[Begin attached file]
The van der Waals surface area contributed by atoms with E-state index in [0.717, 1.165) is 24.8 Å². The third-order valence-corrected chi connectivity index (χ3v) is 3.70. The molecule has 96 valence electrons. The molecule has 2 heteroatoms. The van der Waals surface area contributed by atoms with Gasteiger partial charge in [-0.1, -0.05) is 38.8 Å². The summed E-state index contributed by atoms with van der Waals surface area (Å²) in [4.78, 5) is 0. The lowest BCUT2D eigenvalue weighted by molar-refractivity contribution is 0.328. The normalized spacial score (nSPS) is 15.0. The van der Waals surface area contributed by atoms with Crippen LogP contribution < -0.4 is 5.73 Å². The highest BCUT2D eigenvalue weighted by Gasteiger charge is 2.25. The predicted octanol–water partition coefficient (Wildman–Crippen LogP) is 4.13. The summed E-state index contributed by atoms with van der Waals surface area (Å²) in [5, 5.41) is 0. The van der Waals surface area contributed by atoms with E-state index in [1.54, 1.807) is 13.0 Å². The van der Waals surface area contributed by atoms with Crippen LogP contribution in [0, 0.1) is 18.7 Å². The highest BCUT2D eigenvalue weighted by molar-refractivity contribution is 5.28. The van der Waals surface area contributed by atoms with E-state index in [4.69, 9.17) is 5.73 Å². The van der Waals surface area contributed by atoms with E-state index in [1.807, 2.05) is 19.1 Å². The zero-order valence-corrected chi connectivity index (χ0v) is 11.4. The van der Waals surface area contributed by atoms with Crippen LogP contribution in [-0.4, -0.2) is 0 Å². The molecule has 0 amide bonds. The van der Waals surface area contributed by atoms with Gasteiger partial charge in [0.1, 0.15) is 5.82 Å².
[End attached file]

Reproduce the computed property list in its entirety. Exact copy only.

The van der Waals surface area contributed by atoms with E-state index in [0.717, 1.165) is 24.8 Å². The third-order valence-corrected chi connectivity index (χ3v) is 3.70. The molecule has 96 valence electrons. The molecule has 2 heteroatoms. The van der Waals surface area contributed by atoms with Gasteiger partial charge in [-0.1, -0.05) is 38.8 Å². The summed E-state index contributed by atoms with van der Waals surface area (Å²) in [4.78, 5) is 0. The lowest BCUT2D eigenvalue weighted by molar-refractivity contribution is 0.328. The normalized spacial score (nSPS) is 15.0. The van der Waals surface area contributed by atoms with Crippen LogP contribution < -0.4 is 5.73 Å². The highest BCUT2D eigenvalue weighted by Gasteiger charge is 2.25. The predicted octanol–water partition coefficient (Wildman–Crippen LogP) is 4.13. The summed E-state index contributed by atoms with van der Waals surface area (Å²) in [5, 5.41) is 0. The van der Waals surface area contributed by atoms with E-state index in [1.54, 1.807) is 13.0 Å². The van der Waals surface area contributed by atoms with Crippen LogP contribution in [0, 0.1) is 18.7 Å². The highest BCUT2D eigenvalue weighted by molar-refractivity contribution is 5.28. The van der Waals surface area contributed by atoms with E-state index in [4.69, 9.17) is 5.73 Å². The van der Waals surface area contributed by atoms with E-state index in [1.807, 2.05) is 19.1 Å². The zero-order valence-corrected chi connectivity index (χ0v) is 11.4. The van der Waals surface area contributed by atoms with Crippen LogP contribution in [-0.4, -0.2) is 0 Å². The molecule has 0 amide bonds. The van der Waals surface area contributed by atoms with Gasteiger partial charge in [0.1, 0.15) is 5.82 Å².